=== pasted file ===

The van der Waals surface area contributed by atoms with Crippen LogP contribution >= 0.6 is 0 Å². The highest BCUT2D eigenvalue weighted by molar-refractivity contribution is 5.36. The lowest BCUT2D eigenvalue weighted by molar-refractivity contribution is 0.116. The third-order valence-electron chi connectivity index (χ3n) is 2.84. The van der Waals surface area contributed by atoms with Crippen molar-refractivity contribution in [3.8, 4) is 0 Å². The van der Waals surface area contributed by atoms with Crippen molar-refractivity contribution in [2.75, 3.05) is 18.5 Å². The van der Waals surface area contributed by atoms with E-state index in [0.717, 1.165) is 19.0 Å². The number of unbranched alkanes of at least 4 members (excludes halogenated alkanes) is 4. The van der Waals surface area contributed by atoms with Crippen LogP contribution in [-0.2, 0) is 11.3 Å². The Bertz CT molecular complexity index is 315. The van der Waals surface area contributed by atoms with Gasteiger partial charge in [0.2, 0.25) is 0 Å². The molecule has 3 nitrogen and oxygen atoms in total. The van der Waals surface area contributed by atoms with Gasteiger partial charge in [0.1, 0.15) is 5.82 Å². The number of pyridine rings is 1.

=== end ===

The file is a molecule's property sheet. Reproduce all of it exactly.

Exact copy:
The van der Waals surface area contributed by atoms with Crippen LogP contribution >= 0.6 is 0 Å². The highest BCUT2D eigenvalue weighted by molar-refractivity contribution is 5.36. The lowest BCUT2D eigenvalue weighted by molar-refractivity contribution is 0.116. The third-order valence-electron chi connectivity index (χ3n) is 2.84. The van der Waals surface area contributed by atoms with Crippen molar-refractivity contribution in [3.8, 4) is 0 Å². The van der Waals surface area contributed by atoms with Crippen molar-refractivity contribution in [2.75, 3.05) is 18.5 Å². The van der Waals surface area contributed by atoms with E-state index in [0.717, 1.165) is 19.0 Å². The number of unbranched alkanes of at least 4 members (excludes halogenated alkanes) is 4. The van der Waals surface area contributed by atoms with Crippen LogP contribution in [-0.2, 0) is 11.3 Å². The Bertz CT molecular complexity index is 315. The van der Waals surface area contributed by atoms with Gasteiger partial charge in [0.2, 0.25) is 0 Å². The molecule has 3 nitrogen and oxygen atoms in total. The van der Waals surface area contributed by atoms with Gasteiger partial charge in [0.1, 0.15) is 5.82 Å². The number of pyridine rings is 1.